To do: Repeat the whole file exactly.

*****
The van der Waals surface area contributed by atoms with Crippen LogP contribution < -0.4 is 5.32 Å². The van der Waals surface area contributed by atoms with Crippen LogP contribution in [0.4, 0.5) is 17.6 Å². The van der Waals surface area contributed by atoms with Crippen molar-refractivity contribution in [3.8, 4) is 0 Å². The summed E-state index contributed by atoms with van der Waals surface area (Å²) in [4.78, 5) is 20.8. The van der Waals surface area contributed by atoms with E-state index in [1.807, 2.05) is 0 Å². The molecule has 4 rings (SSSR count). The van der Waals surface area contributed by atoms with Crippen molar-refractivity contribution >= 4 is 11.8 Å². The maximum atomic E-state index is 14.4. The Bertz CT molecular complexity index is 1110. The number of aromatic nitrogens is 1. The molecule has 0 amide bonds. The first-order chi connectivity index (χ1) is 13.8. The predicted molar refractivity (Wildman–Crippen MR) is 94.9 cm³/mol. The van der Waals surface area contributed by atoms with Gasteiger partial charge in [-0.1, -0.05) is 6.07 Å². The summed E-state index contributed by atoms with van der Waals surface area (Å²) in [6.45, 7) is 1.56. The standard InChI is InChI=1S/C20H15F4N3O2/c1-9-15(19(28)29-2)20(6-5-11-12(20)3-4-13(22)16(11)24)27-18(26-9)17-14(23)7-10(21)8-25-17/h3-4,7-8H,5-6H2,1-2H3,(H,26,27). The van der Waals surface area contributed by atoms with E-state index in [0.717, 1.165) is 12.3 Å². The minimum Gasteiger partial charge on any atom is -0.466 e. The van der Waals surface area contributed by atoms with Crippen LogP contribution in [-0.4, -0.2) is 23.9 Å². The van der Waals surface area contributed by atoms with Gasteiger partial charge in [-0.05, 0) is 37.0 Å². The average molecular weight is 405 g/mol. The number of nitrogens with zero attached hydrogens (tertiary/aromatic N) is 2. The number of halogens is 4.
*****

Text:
The van der Waals surface area contributed by atoms with Crippen LogP contribution < -0.4 is 5.32 Å². The van der Waals surface area contributed by atoms with Crippen LogP contribution in [0.4, 0.5) is 17.6 Å². The van der Waals surface area contributed by atoms with Crippen molar-refractivity contribution in [3.8, 4) is 0 Å². The summed E-state index contributed by atoms with van der Waals surface area (Å²) in [4.78, 5) is 20.8. The van der Waals surface area contributed by atoms with E-state index in [1.807, 2.05) is 0 Å². The molecule has 4 rings (SSSR count). The van der Waals surface area contributed by atoms with Crippen molar-refractivity contribution >= 4 is 11.8 Å². The maximum atomic E-state index is 14.4. The Bertz CT molecular complexity index is 1110. The number of aromatic nitrogens is 1. The molecule has 0 amide bonds. The first-order chi connectivity index (χ1) is 13.8. The predicted molar refractivity (Wildman–Crippen MR) is 94.9 cm³/mol. The van der Waals surface area contributed by atoms with Gasteiger partial charge in [-0.1, -0.05) is 6.07 Å². The summed E-state index contributed by atoms with van der Waals surface area (Å²) in [6.45, 7) is 1.56. The standard InChI is InChI=1S/C20H15F4N3O2/c1-9-15(19(28)29-2)20(6-5-11-12(20)3-4-13(22)16(11)24)27-18(26-9)17-14(23)7-10(21)8-25-17/h3-4,7-8H,5-6H2,1-2H3,(H,26,27). The van der Waals surface area contributed by atoms with E-state index in [0.717, 1.165) is 12.3 Å². The minimum Gasteiger partial charge on any atom is -0.466 e. The van der Waals surface area contributed by atoms with Crippen LogP contribution in [-0.4, -0.2) is 23.9 Å². The van der Waals surface area contributed by atoms with Gasteiger partial charge in [-0.05, 0) is 37.0 Å². The average molecular weight is 405 g/mol. The number of nitrogens with zero attached hydrogens (tertiary/aromatic N) is 2. The number of halogens is 4.